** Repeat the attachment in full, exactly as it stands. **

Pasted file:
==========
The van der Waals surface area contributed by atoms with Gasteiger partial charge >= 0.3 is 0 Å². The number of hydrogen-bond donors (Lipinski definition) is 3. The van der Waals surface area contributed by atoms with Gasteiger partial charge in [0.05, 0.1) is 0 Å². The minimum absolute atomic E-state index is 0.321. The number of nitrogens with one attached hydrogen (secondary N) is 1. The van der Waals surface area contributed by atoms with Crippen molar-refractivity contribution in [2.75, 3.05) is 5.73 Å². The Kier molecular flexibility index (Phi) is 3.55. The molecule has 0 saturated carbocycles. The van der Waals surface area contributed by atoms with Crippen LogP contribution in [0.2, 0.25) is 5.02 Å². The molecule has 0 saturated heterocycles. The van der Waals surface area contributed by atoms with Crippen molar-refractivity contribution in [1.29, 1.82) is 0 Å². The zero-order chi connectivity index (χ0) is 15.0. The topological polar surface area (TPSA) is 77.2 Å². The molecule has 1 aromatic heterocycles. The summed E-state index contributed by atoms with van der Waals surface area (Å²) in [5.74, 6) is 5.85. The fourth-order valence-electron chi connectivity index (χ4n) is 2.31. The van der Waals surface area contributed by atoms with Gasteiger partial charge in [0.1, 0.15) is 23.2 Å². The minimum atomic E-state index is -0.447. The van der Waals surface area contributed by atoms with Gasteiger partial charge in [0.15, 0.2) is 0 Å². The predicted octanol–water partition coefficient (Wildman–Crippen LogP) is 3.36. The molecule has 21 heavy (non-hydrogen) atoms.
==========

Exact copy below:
The van der Waals surface area contributed by atoms with Gasteiger partial charge >= 0.3 is 0 Å². The number of hydrogen-bond donors (Lipinski definition) is 3. The van der Waals surface area contributed by atoms with Gasteiger partial charge in [0.05, 0.1) is 0 Å². The minimum absolute atomic E-state index is 0.321. The number of nitrogens with one attached hydrogen (secondary N) is 1. The van der Waals surface area contributed by atoms with Crippen molar-refractivity contribution in [2.75, 3.05) is 5.73 Å². The Kier molecular flexibility index (Phi) is 3.55. The molecule has 0 saturated carbocycles. The van der Waals surface area contributed by atoms with Crippen LogP contribution in [0.2, 0.25) is 5.02 Å². The molecule has 0 saturated heterocycles. The van der Waals surface area contributed by atoms with Crippen molar-refractivity contribution in [1.29, 1.82) is 0 Å². The zero-order chi connectivity index (χ0) is 15.0. The topological polar surface area (TPSA) is 77.2 Å². The molecule has 1 aromatic heterocycles. The summed E-state index contributed by atoms with van der Waals surface area (Å²) in [5.74, 6) is 5.85. The fourth-order valence-electron chi connectivity index (χ4n) is 2.31. The van der Waals surface area contributed by atoms with Gasteiger partial charge in [0.1, 0.15) is 23.2 Å². The minimum atomic E-state index is -0.447. The van der Waals surface area contributed by atoms with Gasteiger partial charge in [0.15, 0.2) is 0 Å². The predicted octanol–water partition coefficient (Wildman–Crippen LogP) is 3.36. The molecule has 21 heavy (non-hydrogen) atoms.